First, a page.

Rep. Chris Smith (R-Manchester) today welcomed Marci Parents of slain N.J. woman lobby for legislationand Seymour Josephson—whose daughter Sami was brutally murdered in 2019 by a predator pretending to be her Uber driver—as his guests for the President’s State of the Union address.
The Josephsons’ trip to Capitol Hill comes just one month after Smith’s legislation named in honor of their daughter—Sami’s Law—was enacted. The law (PL 117-330) is the first phase of a larger legislative effort by Smith and the Josephsons to enhance safety for rideshare passengers and drivers.
Earlier in the day, the Josephsons and Smith met with representatives from the Government Accountability Office (GAO)—the “congressional watchdog” that is required by Sami’s Law to investigate and provide an independent, comprehensive report to Congress on the incidence of assault and abuse of rideshare passengers and drivers each year. The Josephsons will also join Smith at meetings with key lawmakers on Wednesday.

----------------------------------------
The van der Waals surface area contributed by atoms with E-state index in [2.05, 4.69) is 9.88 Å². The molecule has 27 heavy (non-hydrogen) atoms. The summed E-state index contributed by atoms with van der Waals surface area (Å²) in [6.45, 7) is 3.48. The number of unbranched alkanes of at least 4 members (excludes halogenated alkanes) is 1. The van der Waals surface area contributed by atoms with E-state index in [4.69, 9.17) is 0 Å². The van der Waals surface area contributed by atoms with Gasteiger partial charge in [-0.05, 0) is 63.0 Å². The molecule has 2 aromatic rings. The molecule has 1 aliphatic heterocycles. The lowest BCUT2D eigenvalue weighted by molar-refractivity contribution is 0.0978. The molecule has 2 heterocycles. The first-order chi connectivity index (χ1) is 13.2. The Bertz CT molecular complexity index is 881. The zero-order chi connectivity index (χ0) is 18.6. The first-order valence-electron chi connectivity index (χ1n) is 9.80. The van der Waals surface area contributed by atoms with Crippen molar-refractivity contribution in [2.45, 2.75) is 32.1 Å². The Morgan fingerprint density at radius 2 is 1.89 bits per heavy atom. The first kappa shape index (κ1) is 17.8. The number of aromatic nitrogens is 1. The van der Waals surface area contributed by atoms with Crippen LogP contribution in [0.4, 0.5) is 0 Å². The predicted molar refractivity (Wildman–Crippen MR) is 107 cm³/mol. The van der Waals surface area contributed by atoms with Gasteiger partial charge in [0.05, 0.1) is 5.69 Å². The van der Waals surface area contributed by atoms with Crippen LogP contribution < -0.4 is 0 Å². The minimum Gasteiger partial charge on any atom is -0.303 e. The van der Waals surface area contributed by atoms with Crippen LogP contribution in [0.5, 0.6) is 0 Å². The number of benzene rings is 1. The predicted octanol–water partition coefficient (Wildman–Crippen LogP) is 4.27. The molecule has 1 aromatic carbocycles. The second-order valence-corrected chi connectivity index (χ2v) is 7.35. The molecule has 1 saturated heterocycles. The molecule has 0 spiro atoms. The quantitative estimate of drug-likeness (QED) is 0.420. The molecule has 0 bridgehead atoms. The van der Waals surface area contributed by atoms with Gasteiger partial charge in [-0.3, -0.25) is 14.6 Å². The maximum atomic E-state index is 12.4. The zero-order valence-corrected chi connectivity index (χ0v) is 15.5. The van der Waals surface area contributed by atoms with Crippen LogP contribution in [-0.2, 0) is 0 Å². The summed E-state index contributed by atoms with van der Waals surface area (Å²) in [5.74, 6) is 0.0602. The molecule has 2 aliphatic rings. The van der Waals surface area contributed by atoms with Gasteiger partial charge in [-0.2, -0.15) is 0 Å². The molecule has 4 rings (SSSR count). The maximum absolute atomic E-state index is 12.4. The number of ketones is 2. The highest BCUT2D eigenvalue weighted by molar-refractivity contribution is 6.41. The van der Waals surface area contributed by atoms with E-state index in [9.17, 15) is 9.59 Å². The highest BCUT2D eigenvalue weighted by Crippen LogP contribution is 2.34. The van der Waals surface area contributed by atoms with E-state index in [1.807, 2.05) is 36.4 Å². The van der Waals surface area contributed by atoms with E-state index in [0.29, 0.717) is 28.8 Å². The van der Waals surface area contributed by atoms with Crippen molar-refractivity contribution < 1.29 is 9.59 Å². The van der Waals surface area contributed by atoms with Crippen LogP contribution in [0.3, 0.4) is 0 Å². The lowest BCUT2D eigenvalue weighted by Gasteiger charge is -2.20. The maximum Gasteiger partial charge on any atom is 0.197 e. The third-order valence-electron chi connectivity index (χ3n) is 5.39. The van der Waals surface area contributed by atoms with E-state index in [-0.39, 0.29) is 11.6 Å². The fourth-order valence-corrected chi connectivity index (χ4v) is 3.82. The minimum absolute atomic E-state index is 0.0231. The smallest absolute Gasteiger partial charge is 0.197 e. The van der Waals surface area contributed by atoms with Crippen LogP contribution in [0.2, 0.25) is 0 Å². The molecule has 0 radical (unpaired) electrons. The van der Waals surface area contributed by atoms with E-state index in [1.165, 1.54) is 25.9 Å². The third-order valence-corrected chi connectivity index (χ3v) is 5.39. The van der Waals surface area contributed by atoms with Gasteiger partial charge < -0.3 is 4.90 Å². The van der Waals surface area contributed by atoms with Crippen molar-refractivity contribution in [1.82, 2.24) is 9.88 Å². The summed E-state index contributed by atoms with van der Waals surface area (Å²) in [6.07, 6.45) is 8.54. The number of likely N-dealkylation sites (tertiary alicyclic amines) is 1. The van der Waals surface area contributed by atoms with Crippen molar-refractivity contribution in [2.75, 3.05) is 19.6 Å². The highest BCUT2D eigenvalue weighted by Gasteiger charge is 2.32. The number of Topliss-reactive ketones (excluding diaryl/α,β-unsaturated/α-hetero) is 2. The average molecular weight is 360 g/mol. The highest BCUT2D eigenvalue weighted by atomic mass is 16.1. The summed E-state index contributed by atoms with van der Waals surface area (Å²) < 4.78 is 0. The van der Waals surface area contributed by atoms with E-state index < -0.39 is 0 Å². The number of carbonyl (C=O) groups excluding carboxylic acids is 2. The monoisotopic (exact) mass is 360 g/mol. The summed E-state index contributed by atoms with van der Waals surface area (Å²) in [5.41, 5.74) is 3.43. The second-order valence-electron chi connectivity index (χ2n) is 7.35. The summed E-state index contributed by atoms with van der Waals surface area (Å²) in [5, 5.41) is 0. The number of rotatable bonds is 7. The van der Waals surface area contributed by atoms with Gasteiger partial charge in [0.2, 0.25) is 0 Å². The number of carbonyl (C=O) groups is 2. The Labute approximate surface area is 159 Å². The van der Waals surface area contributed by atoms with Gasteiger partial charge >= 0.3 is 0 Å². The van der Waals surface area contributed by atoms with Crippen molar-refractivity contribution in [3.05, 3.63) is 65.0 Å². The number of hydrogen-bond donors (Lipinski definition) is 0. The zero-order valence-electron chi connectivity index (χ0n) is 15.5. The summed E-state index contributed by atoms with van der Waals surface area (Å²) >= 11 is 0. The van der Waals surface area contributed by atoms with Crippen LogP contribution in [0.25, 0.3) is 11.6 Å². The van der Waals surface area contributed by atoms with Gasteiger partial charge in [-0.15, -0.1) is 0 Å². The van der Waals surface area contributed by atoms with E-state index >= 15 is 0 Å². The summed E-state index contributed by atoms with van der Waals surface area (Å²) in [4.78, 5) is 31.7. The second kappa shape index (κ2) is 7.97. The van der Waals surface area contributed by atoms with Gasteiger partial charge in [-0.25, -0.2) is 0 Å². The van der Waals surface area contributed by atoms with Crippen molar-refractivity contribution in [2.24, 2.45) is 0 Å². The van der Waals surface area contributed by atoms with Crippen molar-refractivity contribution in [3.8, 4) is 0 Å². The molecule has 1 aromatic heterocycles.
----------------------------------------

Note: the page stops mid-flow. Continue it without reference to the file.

“Marci and Seymour have been heroic, tenacious, and selfless over the past few years pushing for comprehensive new protection policies at Uber and Lyft notwithstanding their excruciating agony over the loss of their precious daughter,” said Smith. “I am honored to have them join me at the State of the Union address.”
In addition to making frequent trips to the Capitol over the past three years to help advance Sami’s Law, Marci and Seymour have also created the #WHATSMYNAME Foundation to educate the world on rideshare safety and have spoken at schools across the nation to help raise greater awareness among students.
“The Josephsons have, and are, making a lasting change,” Smith continued. “Their advocacy has saved lives and made so many more of us situationally aware of the dangers of using Uber and Lyft.”
According to two reports released by Uber, there were 9,805 allegations of serious physical assault by Uber drivers in the United States—and 39 people were killed in physical assaults during or soon after an Uber ride—over a 4-year period from 2017 to 2020. Lyft’s own safety record revealed 4,158 allegations of such assaults in a 3-year period from 2017 to 2019.
Smith said he will continue to work closely with the Josephsons in the coming months as GAO staff begin conducting the study required by Sami’s Law to better protect rideshare drivers and passengers.